When Winter began working with Czechoslovak television in 1953, he drew several pictures to broadcast the song. In 1960, he was approached by the dramaturgy of Laterna magika to develop artistic designs for a song about Don Spaghetti in the new program "Variations". These were figurines cut from a newspaper press that moved in animation on a projection screen, and when the character was pierced with a sword or dagger, it fell into a pile of papers falling from the screen onto the stage, where the dancers performed other scenes from the cruel murder. Directed by Emil Radok and Jaromil Jireš, the musical accompaniment was provided by Jiří Šust.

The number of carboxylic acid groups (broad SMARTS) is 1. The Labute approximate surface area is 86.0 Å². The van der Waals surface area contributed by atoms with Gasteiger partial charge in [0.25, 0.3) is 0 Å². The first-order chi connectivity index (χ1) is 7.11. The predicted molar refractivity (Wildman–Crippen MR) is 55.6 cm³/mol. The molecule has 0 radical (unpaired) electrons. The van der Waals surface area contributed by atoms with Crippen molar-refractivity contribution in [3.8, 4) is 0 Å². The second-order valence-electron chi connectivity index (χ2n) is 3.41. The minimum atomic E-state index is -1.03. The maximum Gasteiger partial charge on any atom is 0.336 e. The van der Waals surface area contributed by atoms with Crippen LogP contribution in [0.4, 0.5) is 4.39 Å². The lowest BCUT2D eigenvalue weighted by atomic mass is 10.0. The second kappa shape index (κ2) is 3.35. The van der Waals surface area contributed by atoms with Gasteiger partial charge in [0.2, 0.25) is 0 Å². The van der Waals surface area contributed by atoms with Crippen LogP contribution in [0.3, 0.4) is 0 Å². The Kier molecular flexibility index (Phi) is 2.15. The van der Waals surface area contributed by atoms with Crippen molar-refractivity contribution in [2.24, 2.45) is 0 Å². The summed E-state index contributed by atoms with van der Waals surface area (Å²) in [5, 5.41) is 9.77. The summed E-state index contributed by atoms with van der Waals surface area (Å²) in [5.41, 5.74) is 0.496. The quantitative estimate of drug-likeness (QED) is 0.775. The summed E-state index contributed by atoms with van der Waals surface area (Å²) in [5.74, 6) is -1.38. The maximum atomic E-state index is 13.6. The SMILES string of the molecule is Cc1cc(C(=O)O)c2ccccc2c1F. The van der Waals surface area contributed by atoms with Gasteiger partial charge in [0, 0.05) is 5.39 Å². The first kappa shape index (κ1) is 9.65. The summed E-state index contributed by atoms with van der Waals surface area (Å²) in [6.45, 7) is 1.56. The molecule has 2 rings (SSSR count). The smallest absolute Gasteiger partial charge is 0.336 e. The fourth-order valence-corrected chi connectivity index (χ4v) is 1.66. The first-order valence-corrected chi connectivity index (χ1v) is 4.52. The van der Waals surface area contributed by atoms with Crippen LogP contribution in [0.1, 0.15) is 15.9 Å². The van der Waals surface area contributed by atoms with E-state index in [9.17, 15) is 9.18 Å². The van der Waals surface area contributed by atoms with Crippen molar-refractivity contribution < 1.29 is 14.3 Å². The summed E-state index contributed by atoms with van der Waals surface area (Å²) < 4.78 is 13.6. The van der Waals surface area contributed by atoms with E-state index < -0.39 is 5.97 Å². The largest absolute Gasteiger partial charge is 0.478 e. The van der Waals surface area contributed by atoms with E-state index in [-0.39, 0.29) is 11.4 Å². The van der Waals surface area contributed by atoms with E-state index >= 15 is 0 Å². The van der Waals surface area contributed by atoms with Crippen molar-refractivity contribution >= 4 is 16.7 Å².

Printed by S. Pospíšil in Chrudim (stored in the collection of shopkeeper's songs in the museum in Český Dub)
Song about Jenovéfa
The Fair Song of Jenovéf is originally a religious shopkeeper's song published in Prague by Václav Šleret in 1795. Winter was drawn by Winter in 1953 for the 23rd member exhibition of the Marold Association of Fine Artists in the Marold Hall in Klimentská Street in Prague 1. He once again exhibited the drawing at the first ensemble. exhibition (also in Marold) in 1954, which had Winter-Neprakta and Karel Mrázek.
The lyrics of the song are based on the legend of the chapel of St. Jenovéfy near Ohrazenice